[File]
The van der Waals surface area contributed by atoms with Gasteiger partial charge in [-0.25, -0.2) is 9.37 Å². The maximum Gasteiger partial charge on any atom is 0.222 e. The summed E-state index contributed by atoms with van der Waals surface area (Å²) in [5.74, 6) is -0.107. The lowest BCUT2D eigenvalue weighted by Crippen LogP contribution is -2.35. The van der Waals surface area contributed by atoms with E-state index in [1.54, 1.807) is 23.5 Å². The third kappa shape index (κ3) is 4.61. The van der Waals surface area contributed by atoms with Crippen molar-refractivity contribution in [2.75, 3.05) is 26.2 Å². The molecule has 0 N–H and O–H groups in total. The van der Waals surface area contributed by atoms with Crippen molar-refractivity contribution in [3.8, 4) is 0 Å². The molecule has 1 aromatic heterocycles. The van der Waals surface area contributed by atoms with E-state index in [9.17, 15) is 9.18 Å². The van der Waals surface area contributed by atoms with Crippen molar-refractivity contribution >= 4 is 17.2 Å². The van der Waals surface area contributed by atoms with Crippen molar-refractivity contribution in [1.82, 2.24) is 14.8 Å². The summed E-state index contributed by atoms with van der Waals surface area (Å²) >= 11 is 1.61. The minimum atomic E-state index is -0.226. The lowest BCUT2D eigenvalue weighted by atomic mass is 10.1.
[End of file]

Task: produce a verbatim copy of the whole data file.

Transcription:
The van der Waals surface area contributed by atoms with Gasteiger partial charge in [-0.25, -0.2) is 9.37 Å². The maximum Gasteiger partial charge on any atom is 0.222 e. The summed E-state index contributed by atoms with van der Waals surface area (Å²) in [5.74, 6) is -0.107. The lowest BCUT2D eigenvalue weighted by Crippen LogP contribution is -2.35. The van der Waals surface area contributed by atoms with E-state index in [1.54, 1.807) is 23.5 Å². The third kappa shape index (κ3) is 4.61. The van der Waals surface area contributed by atoms with Crippen molar-refractivity contribution in [2.75, 3.05) is 26.2 Å². The molecule has 0 N–H and O–H groups in total. The van der Waals surface area contributed by atoms with Crippen molar-refractivity contribution in [3.8, 4) is 0 Å². The molecule has 1 aromatic heterocycles. The van der Waals surface area contributed by atoms with E-state index in [9.17, 15) is 9.18 Å². The van der Waals surface area contributed by atoms with Crippen molar-refractivity contribution >= 4 is 17.2 Å². The van der Waals surface area contributed by atoms with Crippen molar-refractivity contribution in [1.82, 2.24) is 14.8 Å². The summed E-state index contributed by atoms with van der Waals surface area (Å²) >= 11 is 1.61. The minimum atomic E-state index is -0.226. The lowest BCUT2D eigenvalue weighted by atomic mass is 10.1.